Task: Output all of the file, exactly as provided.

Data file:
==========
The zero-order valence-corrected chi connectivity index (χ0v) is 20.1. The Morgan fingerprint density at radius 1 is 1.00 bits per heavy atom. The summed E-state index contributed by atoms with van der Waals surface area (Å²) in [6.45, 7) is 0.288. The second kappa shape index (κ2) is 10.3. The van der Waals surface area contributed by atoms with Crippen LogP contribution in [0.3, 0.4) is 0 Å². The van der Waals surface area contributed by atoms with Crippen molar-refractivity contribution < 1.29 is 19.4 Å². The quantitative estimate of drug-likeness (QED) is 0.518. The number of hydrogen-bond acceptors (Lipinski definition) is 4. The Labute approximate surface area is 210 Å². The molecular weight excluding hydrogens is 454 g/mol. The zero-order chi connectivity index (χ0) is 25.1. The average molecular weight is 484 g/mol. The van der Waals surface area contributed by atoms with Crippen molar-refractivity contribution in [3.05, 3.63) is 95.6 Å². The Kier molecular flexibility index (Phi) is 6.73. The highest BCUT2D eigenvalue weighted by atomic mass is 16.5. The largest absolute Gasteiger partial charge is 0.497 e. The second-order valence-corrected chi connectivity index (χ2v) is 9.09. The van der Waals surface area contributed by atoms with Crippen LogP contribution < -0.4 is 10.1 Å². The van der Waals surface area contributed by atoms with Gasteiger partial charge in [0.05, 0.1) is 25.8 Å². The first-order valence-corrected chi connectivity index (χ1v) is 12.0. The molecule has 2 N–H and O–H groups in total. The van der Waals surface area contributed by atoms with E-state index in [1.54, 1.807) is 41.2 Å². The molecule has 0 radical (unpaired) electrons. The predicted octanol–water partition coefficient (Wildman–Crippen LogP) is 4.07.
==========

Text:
The zero-order valence-corrected chi connectivity index (χ0v) is 20.1. The Morgan fingerprint density at radius 1 is 1.00 bits per heavy atom. The summed E-state index contributed by atoms with van der Waals surface area (Å²) in [6.45, 7) is 0.288. The second kappa shape index (κ2) is 10.3. The van der Waals surface area contributed by atoms with Crippen LogP contribution in [0.3, 0.4) is 0 Å². The van der Waals surface area contributed by atoms with Crippen molar-refractivity contribution < 1.29 is 19.4 Å². The quantitative estimate of drug-likeness (QED) is 0.518. The number of hydrogen-bond acceptors (Lipinski definition) is 4. The Labute approximate surface area is 210 Å². The molecular weight excluding hydrogens is 454 g/mol. The zero-order chi connectivity index (χ0) is 25.1. The average molecular weight is 484 g/mol. The van der Waals surface area contributed by atoms with Crippen molar-refractivity contribution in [3.05, 3.63) is 95.6 Å². The Kier molecular flexibility index (Phi) is 6.73. The highest BCUT2D eigenvalue weighted by atomic mass is 16.5. The largest absolute Gasteiger partial charge is 0.497 e. The second-order valence-corrected chi connectivity index (χ2v) is 9.09. The van der Waals surface area contributed by atoms with Crippen LogP contribution < -0.4 is 10.1 Å². The van der Waals surface area contributed by atoms with Gasteiger partial charge in [0.05, 0.1) is 25.8 Å². The first-order valence-corrected chi connectivity index (χ1v) is 12.0. The molecule has 2 N–H and O–H groups in total. The van der Waals surface area contributed by atoms with E-state index in [1.54, 1.807) is 41.2 Å². The molecule has 0 radical (unpaired) electrons. The predicted octanol–water partition coefficient (Wildman–Crippen LogP) is 4.07.